After all the promises of vengeance against Democrats after the 2013 gun bill brouhaha, and the subsequent recall elections, it's obvious today that the gun issue did not result in the sweeping success for Republicans that Dudley Brown predicted. During a powerful Republican wave election that had everything to do with national political storylines and little to do with Colorado, Republicans took one chamber of the state legislature by a single seat–just like they did in the last Republican wave year. But they did not take full control of the legislature, and they did not elect a governor who will do their bidding. And for good measure, both Democratic seats lost in the 2013 recalls were retaken by wide margins–one of them by the former state director of the much-reviled Mayors Against Illegal Guns.

So what is this "work" that Dudley Brown has done? We know that Brown has raised tremendous sums of money agitating gun owners. But apart from winning a few more Republican primaries last year, RMGO has done basically nothing to create a political climate that could actually bring about repeal of the 2013 gun safety laws. And if that is not their "work," what is? Where is all that money going?

The fact is, yesterday was their chance: to re-energize the gun owning grassroots after the election, and show that the momentum coming out of the 2013 recalls has not been lost. The failure to even fill these hearings–let alone "overflow" areas to accommodate a larger crowd, and nothing remotely like the massive protests in 2013 in and outside the capitol–tells the story of a battle won two years ago, and a war lost today.

Tomorrow at the Capitol: Gunmageddon Groundhog Day!

cadmangroundhogday

The Denver Post's Lynn Bartels previews tomorrow's main event at the Colorado state capitol–debate on five House and two Senate bills to repeal or otherwise weaken gun safety laws in Colorado, including the repeal legislation passed in 2013 to require background checks on most transfers of guns and restrict gun magazine capacity to 15 rounds.

It's appropriate that Monday is Groundhog Day because the legislature is going to hear a slew of gun bills that will bring back memories of 2013.

It's too early to know whether drivers will circle the Capitol, horns honking, or whether a plane will fly overhead with a message for Democratic Gov. John Hickenlooper, all of which happened two years ago. But among the seven bills to be presented by Republicans, three will try to overturn some of the most debated measures of that session, which involve ammunition magazines and background checks.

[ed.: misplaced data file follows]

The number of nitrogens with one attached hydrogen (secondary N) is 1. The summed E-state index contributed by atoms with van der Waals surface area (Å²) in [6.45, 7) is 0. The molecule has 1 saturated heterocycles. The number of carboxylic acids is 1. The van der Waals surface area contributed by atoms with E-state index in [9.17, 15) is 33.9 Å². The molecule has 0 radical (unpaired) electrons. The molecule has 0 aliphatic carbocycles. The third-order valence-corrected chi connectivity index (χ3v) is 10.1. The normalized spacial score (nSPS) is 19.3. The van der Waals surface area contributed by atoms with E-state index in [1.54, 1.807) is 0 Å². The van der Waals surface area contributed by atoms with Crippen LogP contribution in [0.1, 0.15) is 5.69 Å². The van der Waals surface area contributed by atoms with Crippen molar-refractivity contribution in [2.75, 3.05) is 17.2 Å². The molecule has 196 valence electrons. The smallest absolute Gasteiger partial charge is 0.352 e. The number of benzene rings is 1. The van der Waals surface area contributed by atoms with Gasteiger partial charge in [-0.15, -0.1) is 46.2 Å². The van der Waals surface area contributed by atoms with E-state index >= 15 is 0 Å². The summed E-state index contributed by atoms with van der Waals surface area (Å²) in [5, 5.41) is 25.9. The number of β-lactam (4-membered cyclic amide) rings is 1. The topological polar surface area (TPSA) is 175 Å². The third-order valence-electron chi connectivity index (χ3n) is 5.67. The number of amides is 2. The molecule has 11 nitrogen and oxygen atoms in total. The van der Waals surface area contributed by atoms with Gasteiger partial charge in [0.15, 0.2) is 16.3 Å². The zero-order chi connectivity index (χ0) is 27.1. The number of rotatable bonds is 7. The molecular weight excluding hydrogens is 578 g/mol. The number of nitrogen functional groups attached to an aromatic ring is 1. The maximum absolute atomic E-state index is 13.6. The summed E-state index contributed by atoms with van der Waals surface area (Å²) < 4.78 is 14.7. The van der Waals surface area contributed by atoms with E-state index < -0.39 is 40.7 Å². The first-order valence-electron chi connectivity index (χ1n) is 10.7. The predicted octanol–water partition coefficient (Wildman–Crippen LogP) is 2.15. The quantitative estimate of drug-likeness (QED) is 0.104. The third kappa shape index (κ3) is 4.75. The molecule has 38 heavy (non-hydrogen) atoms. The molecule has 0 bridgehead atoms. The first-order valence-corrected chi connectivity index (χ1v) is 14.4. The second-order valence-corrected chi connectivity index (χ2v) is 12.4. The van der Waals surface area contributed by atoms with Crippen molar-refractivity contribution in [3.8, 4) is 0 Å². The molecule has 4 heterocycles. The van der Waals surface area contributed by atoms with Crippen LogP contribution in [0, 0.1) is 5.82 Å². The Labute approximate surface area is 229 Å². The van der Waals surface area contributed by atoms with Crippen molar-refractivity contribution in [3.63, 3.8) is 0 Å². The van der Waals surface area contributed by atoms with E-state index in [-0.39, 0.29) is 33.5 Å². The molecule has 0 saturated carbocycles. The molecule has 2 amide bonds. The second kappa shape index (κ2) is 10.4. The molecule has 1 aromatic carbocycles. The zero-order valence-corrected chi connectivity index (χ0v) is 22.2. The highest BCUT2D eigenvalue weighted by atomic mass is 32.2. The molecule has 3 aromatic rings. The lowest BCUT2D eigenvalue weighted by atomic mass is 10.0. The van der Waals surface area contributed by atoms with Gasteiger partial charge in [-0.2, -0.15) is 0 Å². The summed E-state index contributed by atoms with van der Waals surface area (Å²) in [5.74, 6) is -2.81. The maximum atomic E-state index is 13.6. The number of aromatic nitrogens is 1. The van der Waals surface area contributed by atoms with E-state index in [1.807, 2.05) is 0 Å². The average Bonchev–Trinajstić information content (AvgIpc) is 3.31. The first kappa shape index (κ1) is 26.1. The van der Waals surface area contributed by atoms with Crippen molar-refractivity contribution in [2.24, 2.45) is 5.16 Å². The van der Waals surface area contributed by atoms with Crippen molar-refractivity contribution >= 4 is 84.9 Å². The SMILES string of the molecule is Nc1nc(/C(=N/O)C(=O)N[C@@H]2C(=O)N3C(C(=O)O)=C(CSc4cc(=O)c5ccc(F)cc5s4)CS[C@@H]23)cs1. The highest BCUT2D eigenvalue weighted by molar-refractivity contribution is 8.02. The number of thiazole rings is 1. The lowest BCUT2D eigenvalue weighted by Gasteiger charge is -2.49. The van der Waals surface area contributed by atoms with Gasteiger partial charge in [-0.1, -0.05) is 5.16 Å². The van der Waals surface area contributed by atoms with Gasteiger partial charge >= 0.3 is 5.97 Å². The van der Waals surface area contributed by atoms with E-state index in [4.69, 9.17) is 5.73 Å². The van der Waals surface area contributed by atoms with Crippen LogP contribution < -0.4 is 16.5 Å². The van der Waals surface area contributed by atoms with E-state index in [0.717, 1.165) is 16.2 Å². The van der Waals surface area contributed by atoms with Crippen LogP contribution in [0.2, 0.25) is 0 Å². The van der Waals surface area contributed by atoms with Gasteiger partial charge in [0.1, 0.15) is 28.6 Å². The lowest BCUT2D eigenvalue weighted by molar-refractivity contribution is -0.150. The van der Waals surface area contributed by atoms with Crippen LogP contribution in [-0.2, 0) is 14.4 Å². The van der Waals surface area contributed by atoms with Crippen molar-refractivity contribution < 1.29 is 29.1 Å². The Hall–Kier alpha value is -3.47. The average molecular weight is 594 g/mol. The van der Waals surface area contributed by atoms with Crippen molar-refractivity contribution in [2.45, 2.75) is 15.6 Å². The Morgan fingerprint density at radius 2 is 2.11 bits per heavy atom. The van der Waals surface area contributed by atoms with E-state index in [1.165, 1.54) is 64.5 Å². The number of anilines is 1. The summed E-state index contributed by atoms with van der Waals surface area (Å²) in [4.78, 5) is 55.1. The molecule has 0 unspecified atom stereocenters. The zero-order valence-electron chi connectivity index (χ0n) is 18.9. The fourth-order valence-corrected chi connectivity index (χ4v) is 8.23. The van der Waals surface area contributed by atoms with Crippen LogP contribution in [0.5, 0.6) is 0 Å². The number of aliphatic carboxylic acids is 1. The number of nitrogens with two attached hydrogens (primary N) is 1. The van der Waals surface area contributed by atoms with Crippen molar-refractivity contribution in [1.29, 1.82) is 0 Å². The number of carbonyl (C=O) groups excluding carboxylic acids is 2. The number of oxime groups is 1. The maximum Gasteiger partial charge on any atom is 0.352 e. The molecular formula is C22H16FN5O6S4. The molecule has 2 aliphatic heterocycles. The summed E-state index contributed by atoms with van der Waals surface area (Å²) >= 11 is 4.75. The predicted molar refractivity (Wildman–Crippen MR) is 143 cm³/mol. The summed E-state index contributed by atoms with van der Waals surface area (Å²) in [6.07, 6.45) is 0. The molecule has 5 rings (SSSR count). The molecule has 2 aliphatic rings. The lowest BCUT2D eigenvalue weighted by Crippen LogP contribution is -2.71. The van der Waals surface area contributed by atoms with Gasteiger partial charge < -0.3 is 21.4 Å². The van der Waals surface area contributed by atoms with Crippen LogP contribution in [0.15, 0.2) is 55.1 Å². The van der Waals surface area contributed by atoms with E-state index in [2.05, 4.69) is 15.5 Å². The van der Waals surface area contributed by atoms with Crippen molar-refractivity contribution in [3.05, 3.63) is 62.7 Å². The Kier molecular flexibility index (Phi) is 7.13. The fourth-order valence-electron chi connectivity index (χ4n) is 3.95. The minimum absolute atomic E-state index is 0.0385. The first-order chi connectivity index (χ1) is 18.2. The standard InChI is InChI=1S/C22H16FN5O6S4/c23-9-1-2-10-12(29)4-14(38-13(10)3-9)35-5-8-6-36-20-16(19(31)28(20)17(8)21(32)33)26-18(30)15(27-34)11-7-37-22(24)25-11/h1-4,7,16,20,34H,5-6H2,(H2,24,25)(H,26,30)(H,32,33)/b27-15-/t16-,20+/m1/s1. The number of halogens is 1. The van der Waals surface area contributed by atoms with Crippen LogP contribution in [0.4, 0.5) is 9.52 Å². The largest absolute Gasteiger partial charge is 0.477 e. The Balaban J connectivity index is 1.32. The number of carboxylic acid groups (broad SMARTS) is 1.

In 2013, the debate over gun safety bills consumed a large part of that year's legislative session. The fight over bills introduced in the wake of the Aurora and Newtown, Connecticut mass shootings the prior year was by far the most contentious seen at the capitol in many years on any subject, with families and survivors affected by gun violence pitted in emotional testimony against irate and heavily misinformed (see below) supporters of gun rights. Over several days throughout the session, gun rights supporters staged noisy and disruptive rallies, flew a banner over the capitol that read "Hick–don't take our guns," and circled the capitol in caravans of vehicles blaring their horns.

One of the most important things to understand about the fury from gun rights supporters in 2013, which may or may not be repeated in the capitol in the coming days, is that it has always been heavily based on deliberately incendiary misinformation about what the laws in question actually do. This is most easily demonstrated in the case of the universal background check law, House Bill 13-1229. During last year's debate over a bill to repeal this law, Victor Head, the principal organizer of the successful recall campaign against Sen. Angela Giron, testified that telling voters this law would prevent transfers between immediate family members–his examples was one's "brother"–was highly persuasive in getting them to sign the recall petition. Likewise, Bartels quotes the sponsor of this year's universal background check repeal bill, Rep. Janak "Dr. Nick" Joshi, claiming that transferring a gun "within a family" is not permitted without a background check: